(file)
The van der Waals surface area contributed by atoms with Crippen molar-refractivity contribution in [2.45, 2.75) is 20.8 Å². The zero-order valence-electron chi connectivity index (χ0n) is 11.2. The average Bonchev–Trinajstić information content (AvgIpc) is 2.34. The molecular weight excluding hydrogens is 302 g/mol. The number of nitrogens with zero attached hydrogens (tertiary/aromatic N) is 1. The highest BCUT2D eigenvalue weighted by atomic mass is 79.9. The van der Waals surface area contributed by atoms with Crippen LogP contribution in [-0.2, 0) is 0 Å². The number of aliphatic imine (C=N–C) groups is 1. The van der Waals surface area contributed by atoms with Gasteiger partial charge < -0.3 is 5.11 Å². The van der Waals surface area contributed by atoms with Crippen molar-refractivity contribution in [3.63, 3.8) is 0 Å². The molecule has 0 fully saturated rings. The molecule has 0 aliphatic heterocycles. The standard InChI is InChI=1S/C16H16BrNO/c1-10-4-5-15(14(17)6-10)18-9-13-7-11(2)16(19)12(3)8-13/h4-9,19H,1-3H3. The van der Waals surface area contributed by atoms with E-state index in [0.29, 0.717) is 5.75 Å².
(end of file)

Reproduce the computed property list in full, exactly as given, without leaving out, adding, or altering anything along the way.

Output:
The van der Waals surface area contributed by atoms with Crippen molar-refractivity contribution in [2.45, 2.75) is 20.8 Å². The zero-order valence-electron chi connectivity index (χ0n) is 11.2. The average Bonchev–Trinajstić information content (AvgIpc) is 2.34. The molecular weight excluding hydrogens is 302 g/mol. The number of nitrogens with zero attached hydrogens (tertiary/aromatic N) is 1. The highest BCUT2D eigenvalue weighted by atomic mass is 79.9. The van der Waals surface area contributed by atoms with Crippen LogP contribution in [-0.2, 0) is 0 Å². The number of aliphatic imine (C=N–C) groups is 1. The van der Waals surface area contributed by atoms with Gasteiger partial charge < -0.3 is 5.11 Å². The van der Waals surface area contributed by atoms with Crippen molar-refractivity contribution in [3.63, 3.8) is 0 Å². The molecule has 0 fully saturated rings. The molecule has 0 aliphatic heterocycles. The standard InChI is InChI=1S/C16H16BrNO/c1-10-4-5-15(14(17)6-10)18-9-13-7-11(2)16(19)12(3)8-13/h4-9,19H,1-3H3. The van der Waals surface area contributed by atoms with E-state index in [0.29, 0.717) is 5.75 Å².